Alan Latham: The common sense spatiality’s of liquor licensing: Regulating alcohol in New Zealand and the 1989 Sale of Liquor Act
Posted on 03-09-2013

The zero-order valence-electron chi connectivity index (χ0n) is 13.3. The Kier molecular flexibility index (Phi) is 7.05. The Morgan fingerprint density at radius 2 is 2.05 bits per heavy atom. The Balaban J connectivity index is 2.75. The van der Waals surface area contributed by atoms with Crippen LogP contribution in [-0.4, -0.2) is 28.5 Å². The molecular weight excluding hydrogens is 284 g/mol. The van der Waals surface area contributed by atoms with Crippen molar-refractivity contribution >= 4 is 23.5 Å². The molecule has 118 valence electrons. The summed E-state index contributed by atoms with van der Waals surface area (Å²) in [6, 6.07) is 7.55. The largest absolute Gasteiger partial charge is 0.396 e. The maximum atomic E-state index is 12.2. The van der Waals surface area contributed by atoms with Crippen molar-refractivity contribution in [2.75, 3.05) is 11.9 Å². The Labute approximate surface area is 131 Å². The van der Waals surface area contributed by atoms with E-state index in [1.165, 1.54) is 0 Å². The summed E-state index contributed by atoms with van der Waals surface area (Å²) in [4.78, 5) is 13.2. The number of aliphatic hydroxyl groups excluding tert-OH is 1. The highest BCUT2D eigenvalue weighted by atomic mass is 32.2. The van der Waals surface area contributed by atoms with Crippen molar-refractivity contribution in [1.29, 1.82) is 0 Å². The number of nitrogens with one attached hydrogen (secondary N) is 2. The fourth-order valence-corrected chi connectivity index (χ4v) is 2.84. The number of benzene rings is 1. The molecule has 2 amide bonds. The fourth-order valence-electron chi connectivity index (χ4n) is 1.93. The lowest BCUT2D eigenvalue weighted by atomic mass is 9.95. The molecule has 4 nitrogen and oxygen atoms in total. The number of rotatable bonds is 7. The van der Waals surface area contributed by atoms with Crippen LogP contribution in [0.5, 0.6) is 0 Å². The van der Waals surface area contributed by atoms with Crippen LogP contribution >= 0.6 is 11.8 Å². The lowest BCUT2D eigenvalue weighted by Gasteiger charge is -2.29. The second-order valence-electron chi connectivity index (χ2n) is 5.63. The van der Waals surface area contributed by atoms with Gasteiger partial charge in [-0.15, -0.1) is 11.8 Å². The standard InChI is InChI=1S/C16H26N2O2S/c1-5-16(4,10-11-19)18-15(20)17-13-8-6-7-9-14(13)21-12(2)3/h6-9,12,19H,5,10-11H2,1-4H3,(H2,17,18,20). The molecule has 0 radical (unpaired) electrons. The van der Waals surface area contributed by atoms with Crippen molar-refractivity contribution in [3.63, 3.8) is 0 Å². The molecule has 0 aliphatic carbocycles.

In August 1989 the New Zealand Parliament passed into law the Sale of Liquor Act (1989). Far reaching in its intent, the Act’s supporters claimed that it would modernise New Zealand’s approach to alcohol, and the licensing of its sale. Released from the accumulation of over a century of often eccentric and frankly bizarre regulation, New Zealanders were to be returned to the normal society of drinkers. Those opposed to the Act saw things differently. New Zealand was caught up in a dangerous and ill thought-out experiment. New Zealand was not like the rest of the world. To let New Zealanders loose in a society where alcohol was widely available was to invite moral and medical perdition. The paper Alan discusses, examines the complex of spatio-temporalities that played into the making of the 1989 Sale of Liquor Act, and the regime of licensing that it established. Tracing out the debates around the Act, and its subsequent implementation, one encounters populations of French drinkers caught in the slow but inevitable grip of liver cirrhosis, a substance ethanol which put together with a whole range of other materials like food or chairs and humans, may or may not combine to make a temporarily erratic, irrational, and thus dangerous entities, American drivers aggregated in tables of ‘drunk driver’ related deaths, supermarket liquor aisles tempting suburban house wives into spontaneous purchases, to name just a few examples. The presentation outlines the common sense spatializations that organised the debate around reforming liquor licensing in New Zealand, and how these common sense spatializations create quite fantastical landscapes.